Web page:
The Switched-On Garden 002
An interactive exhibition exploring the relationship between plants, music and technology.
On October 14, 2012 more than 1,200 participants joined us to wander Bartram’s Garden and connect with their natural environment through live music, performance and sculpture that blurred the distinction between biological and digital worlds.
Bio-interactive sound installations spanning 46 acres of land
Steven Litt: Crudblocks
An interactive, playable robotic drum sequencer making percussion instruments out of natural materials plucked from Bartram’s Garden.
Leslie Zacharkow and Kyle Stetz : Flora Catalogus
Nature assumes the role of John Bartram in this interactive sound collage. How would a solitary tree choose to catalogue its experience with us? Talk, sing, hum and make your presence known; hear how the tree responds.
Tim Eads & Austen Brown: Environmental Otological Research Device.beta.v01 (EORD.beta.v01)
Natural sounds kinetically driven by sculpture, processed and sampled, and triggered by natural occurrences. Three megaphone like objects placed in various locations in the Garden projected collected sounds towards a receiving station. The receiving station collects the projected sounds and amplifies them. Participants rotate the microphones at the receiving station allowing them to choose their preferred collection of sound and pitch. In addition, the rotation adjusts a sensor to expand or narrow the range of pitches being projected by each megaphone.
Sam Cusumano: Electricity for Progress
Sam Cusumano presents Electricity for Progress, an interactive educational experience in electronics. Through direct interaction with modified children’s toys and custom circuits, Guests explore and ask questions about the common electronic objects in their world. Understand how your tools work!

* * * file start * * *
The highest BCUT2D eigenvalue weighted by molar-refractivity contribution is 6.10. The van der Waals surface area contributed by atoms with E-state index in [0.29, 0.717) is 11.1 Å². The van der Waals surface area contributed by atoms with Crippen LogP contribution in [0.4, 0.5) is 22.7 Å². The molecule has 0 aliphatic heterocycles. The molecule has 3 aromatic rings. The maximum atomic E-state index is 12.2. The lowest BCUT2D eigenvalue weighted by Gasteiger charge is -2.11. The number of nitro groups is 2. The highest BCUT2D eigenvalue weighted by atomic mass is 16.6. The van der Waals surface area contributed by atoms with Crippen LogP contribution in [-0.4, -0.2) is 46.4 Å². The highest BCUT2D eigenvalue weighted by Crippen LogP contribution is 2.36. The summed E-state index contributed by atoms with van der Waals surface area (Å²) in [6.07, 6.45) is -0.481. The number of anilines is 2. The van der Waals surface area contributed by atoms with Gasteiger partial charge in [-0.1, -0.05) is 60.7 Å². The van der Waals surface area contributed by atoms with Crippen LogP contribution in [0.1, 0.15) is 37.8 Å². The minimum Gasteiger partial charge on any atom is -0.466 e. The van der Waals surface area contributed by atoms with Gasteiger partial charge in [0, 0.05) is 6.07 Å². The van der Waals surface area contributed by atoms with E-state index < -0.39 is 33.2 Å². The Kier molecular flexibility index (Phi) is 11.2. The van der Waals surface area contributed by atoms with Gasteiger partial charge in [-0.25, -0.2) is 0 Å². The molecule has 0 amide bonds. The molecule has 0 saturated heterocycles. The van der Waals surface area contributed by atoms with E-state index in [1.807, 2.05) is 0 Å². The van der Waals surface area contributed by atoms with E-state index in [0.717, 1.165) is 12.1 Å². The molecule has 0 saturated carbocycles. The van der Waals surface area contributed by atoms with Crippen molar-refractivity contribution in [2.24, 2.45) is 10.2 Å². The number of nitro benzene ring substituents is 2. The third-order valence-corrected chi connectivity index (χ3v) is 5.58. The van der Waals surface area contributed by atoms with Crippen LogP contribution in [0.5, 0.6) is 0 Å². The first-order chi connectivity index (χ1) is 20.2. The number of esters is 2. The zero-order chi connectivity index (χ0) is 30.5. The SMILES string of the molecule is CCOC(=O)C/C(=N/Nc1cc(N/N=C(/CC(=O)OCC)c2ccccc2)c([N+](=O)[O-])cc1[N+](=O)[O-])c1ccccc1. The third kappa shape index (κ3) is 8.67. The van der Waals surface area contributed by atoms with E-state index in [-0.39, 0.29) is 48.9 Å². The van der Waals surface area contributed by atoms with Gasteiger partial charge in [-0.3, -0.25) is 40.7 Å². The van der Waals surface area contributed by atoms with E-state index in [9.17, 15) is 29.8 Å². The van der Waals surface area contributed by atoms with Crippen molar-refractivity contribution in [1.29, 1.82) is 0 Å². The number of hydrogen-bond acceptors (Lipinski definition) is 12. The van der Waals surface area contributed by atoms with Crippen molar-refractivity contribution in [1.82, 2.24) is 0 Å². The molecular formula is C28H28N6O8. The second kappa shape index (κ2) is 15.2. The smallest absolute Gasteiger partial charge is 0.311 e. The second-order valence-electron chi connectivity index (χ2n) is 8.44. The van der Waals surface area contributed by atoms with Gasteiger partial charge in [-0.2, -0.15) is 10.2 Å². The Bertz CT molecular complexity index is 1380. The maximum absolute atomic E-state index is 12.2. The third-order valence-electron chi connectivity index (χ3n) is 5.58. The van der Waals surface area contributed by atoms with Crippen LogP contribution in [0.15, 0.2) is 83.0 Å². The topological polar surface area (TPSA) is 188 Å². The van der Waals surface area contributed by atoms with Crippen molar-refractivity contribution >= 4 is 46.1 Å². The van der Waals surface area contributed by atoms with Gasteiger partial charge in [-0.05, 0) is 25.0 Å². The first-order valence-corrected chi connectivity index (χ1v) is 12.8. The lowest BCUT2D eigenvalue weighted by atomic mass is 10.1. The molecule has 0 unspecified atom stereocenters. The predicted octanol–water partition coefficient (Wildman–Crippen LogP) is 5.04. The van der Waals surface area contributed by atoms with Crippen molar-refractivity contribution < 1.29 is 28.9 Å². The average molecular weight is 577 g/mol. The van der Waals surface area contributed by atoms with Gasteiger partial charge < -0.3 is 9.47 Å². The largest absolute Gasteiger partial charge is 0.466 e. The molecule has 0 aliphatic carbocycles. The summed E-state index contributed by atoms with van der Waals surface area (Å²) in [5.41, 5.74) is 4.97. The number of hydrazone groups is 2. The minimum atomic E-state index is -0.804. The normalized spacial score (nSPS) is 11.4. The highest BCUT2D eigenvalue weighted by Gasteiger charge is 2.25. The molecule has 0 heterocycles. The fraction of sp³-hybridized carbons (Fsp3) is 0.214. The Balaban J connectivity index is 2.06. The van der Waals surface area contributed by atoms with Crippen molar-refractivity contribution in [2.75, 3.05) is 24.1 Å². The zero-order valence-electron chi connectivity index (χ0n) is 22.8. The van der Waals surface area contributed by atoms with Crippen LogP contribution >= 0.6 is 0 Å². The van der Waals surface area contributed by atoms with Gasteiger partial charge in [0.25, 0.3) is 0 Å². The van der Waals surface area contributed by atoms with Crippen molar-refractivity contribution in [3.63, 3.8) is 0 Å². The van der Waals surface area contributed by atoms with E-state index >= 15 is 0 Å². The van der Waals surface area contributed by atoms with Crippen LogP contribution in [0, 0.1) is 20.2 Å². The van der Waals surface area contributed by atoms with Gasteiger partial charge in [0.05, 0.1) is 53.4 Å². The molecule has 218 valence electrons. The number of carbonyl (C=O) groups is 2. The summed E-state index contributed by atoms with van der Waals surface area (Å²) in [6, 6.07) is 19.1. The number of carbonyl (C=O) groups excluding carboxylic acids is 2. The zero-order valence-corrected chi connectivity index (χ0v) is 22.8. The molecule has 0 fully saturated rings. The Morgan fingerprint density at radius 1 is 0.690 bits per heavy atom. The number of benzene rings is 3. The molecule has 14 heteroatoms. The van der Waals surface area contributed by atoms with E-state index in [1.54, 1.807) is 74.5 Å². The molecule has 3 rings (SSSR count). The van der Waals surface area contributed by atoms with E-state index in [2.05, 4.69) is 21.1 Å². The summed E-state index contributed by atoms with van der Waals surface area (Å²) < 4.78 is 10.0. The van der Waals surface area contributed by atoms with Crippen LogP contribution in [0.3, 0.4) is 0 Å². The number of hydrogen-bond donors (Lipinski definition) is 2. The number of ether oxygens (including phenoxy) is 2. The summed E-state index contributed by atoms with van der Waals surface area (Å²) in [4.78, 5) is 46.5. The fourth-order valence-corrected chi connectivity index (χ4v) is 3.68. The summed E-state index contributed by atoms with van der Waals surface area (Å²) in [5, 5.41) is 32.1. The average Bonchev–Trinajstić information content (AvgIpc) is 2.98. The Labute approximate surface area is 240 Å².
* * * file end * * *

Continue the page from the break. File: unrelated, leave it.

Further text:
Data Garden: Duet
Musical compositions generated by the electronic impulses produced by two tropical plants. Plants’ data interpreted by humans with the help of computers are employed to organize sound into beauty perceivable by the human ear.
Dan Scofield & Patrick Proctor: Newest Sounds of Nature
Newest Sounds of Nature is an 8-channel audio installation that allows participants to collectively improvise and manipulate sounds of the environment. Different plant species represent various sounds of nature, including rustling leaves, snapping branches, rambling brooks and chirping birds that are re-mixed to create a spatial, atmospheric experience ranging from the sublime to the cacophonous. The circular performance space encourages a unique choreography that can be enjoyed by one or many.
Klip Collective: Meadow 1.0
Onto an undulating mist of smoke, Klip projects images of glowing, flowing dots and other graphic elements that evoke the patterns and movements of hundreds of fireflies. An audio track of crickets and other insects accompanies this display. The audio and visuals begin as organic elements, imitating the natural world; but as time passes the sound begins to oscillate and pulsate as the firefly-like elements in the video line up in moving geometric patterns. After a period of intensely choreographed audio-visual activity, the sound and visuals again begin to mimic the natural world, at which point the loop begins again.
Live performances from Data Garden artists
Philadelphia producer, composer, performer and curator of electronic music explores sound design, noise and ambient.
Philadelphia producer/composer/percussionist Christopher Sean Powell (Man Man/Need New Body) teams up with Data Garden to bring you the maiden voyage of Spaceship Aloha.
Laura Baird, Allen Crawford, Dino Lionetti (Cheap Dinosaurs), and Gretchen Lohse
Theremin, GameBoy and treated viola provide the backdrop for an essay inspired by Bartram’s Garden
Renowned visualist and educator Don Miller presents a special lightshow that revisits the roots of modern VJ culture.
+ DJ Ryan Todd
International crate digger and electronic music producer Ryan Todd provides natural grooves on Ginko Tree Hill.
Filed under events on 18-12-12 by joe